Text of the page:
Bookmarks Magazine's Reviews > The Lost: A Search for Six of Six Million

The Lost by Daniel Mendelsohn
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Feb 05, 09

Daniel Mendelsohn, an award-winning book critic and author of The Elusive Embrace, tells a magnificent, heartbreaking story that toggles between past and present. Masterfully and lovingly narrated, his story extends Holocaust remembrance past the tragedy itself to rescue from oblivion the vanished world of prewar Poland. Despite the utterly compelling nature of this family history (Mendelsohn's own life included), The Lost is not an easy read. First, there's the difficult subject matter. Second, Mendelsohn interweaves medieval Jewish interpretations of biblical stories into his story, which gives the book tremendous depth but, according to some critics, confuses the central story line. Self-conscious and elaborate prose detracted a few others. In the end, however, "By honoring these six relatives, Mendelsohn has paid homage to all of those who perished in Hitler's Final Solution" (San Francisco Chronicle).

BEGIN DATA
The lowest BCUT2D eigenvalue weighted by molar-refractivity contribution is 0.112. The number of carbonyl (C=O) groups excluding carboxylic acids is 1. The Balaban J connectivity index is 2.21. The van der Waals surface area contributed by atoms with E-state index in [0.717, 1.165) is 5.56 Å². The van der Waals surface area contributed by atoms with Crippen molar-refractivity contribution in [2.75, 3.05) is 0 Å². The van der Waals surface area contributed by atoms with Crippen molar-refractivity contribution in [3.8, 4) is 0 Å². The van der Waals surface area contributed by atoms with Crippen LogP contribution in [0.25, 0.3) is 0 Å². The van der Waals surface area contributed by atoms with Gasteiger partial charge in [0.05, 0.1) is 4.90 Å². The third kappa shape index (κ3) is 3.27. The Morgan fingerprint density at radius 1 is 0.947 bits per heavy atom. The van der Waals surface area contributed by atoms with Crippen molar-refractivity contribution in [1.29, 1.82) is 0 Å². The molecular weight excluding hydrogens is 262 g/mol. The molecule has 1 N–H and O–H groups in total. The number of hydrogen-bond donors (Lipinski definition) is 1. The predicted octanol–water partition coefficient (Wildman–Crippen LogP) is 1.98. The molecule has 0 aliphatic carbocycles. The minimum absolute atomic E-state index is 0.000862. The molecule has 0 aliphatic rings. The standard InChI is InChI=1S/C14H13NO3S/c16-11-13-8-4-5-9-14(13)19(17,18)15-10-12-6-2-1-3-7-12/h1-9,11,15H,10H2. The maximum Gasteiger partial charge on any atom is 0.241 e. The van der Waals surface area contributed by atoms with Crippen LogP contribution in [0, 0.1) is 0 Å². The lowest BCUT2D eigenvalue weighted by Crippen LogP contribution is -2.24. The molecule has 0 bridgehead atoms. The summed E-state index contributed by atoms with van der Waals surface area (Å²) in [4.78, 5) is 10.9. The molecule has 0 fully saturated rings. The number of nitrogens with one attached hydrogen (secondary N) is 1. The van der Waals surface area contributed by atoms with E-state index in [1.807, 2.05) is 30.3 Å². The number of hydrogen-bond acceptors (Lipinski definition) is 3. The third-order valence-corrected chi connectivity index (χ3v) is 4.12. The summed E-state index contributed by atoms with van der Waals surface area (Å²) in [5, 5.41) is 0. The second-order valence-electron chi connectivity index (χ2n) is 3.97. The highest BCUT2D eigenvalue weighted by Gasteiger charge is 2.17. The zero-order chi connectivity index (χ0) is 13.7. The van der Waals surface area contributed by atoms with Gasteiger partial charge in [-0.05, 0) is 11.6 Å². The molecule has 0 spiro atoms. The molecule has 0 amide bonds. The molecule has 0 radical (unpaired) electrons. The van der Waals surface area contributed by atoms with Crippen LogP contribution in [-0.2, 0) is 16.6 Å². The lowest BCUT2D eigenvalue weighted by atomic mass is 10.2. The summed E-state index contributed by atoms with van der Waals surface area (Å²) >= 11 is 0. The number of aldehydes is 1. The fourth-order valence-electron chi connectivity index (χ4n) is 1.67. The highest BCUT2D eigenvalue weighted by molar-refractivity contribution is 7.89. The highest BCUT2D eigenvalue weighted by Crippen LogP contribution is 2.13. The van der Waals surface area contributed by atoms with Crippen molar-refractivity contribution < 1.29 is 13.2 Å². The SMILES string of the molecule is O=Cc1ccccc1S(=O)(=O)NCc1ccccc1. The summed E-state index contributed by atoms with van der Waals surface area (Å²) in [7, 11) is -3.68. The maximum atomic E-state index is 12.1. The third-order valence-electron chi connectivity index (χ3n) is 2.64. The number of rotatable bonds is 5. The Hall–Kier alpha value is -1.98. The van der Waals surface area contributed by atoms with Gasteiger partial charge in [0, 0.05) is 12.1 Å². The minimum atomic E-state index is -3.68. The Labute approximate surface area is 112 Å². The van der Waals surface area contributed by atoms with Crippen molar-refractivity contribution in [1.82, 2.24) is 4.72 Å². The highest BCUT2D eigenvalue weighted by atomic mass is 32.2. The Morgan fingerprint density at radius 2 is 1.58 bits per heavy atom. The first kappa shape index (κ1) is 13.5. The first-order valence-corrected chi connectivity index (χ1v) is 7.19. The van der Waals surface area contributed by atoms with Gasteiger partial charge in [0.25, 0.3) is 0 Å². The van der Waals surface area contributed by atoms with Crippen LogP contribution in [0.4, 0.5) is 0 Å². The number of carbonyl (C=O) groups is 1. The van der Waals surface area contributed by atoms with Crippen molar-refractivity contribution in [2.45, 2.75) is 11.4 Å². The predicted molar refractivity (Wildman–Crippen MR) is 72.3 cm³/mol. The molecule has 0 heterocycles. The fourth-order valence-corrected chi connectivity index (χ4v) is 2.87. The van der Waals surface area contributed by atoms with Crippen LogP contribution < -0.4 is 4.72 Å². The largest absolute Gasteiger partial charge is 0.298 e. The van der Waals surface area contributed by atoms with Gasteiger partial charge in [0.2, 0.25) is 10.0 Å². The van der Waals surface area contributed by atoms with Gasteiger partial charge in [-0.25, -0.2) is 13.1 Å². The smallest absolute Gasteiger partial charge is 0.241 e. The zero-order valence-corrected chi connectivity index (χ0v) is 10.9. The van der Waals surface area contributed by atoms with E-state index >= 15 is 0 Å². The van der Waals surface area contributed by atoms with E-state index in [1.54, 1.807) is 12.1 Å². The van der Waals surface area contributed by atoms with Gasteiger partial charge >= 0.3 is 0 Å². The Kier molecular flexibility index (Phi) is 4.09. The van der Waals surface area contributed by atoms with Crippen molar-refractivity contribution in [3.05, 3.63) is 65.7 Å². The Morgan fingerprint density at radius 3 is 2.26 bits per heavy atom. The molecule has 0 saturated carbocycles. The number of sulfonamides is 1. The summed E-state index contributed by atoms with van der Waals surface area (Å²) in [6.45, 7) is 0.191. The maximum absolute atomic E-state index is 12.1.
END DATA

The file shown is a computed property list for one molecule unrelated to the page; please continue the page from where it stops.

This is an excerpt from a review published in Bookmarks magazine.


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